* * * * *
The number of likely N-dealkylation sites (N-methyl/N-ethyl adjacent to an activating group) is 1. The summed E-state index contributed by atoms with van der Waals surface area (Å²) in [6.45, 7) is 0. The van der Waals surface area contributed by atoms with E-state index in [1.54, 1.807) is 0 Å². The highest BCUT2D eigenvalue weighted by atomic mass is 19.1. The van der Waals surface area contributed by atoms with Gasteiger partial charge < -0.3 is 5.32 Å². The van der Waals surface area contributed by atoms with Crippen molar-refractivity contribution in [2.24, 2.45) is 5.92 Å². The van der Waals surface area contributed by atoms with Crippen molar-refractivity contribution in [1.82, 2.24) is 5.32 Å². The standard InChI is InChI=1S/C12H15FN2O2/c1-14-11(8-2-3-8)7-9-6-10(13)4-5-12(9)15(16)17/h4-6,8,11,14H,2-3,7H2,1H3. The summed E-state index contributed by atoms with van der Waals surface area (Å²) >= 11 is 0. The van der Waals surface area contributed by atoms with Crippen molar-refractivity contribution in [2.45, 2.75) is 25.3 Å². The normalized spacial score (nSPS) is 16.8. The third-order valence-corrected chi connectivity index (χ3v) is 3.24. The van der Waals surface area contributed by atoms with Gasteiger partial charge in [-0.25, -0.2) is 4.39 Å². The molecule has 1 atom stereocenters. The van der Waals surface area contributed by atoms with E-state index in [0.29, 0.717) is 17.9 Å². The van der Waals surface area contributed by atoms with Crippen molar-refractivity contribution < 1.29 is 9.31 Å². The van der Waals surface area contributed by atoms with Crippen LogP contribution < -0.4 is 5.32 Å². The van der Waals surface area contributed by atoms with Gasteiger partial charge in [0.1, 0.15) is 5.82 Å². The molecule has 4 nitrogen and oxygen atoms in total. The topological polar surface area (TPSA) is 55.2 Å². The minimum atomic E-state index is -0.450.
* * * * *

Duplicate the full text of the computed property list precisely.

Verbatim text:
The number of likely N-dealkylation sites (N-methyl/N-ethyl adjacent to an activating group) is 1. The summed E-state index contributed by atoms with van der Waals surface area (Å²) in [6.45, 7) is 0. The van der Waals surface area contributed by atoms with E-state index in [1.54, 1.807) is 0 Å². The highest BCUT2D eigenvalue weighted by atomic mass is 19.1. The van der Waals surface area contributed by atoms with Gasteiger partial charge < -0.3 is 5.32 Å². The van der Waals surface area contributed by atoms with Crippen molar-refractivity contribution in [2.24, 2.45) is 5.92 Å². The van der Waals surface area contributed by atoms with Crippen molar-refractivity contribution in [1.82, 2.24) is 5.32 Å². The standard InChI is InChI=1S/C12H15FN2O2/c1-14-11(8-2-3-8)7-9-6-10(13)4-5-12(9)15(16)17/h4-6,8,11,14H,2-3,7H2,1H3. The summed E-state index contributed by atoms with van der Waals surface area (Å²) >= 11 is 0. The van der Waals surface area contributed by atoms with Crippen molar-refractivity contribution in [2.45, 2.75) is 25.3 Å². The normalized spacial score (nSPS) is 16.8. The third-order valence-corrected chi connectivity index (χ3v) is 3.24. The van der Waals surface area contributed by atoms with Gasteiger partial charge in [-0.25, -0.2) is 4.39 Å². The molecule has 1 atom stereocenters. The van der Waals surface area contributed by atoms with E-state index in [0.29, 0.717) is 17.9 Å². The van der Waals surface area contributed by atoms with Crippen molar-refractivity contribution < 1.29 is 9.31 Å². The van der Waals surface area contributed by atoms with Crippen LogP contribution < -0.4 is 5.32 Å². The van der Waals surface area contributed by atoms with Gasteiger partial charge in [0.1, 0.15) is 5.82 Å². The molecule has 4 nitrogen and oxygen atoms in total. The topological polar surface area (TPSA) is 55.2 Å². The minimum atomic E-state index is -0.450.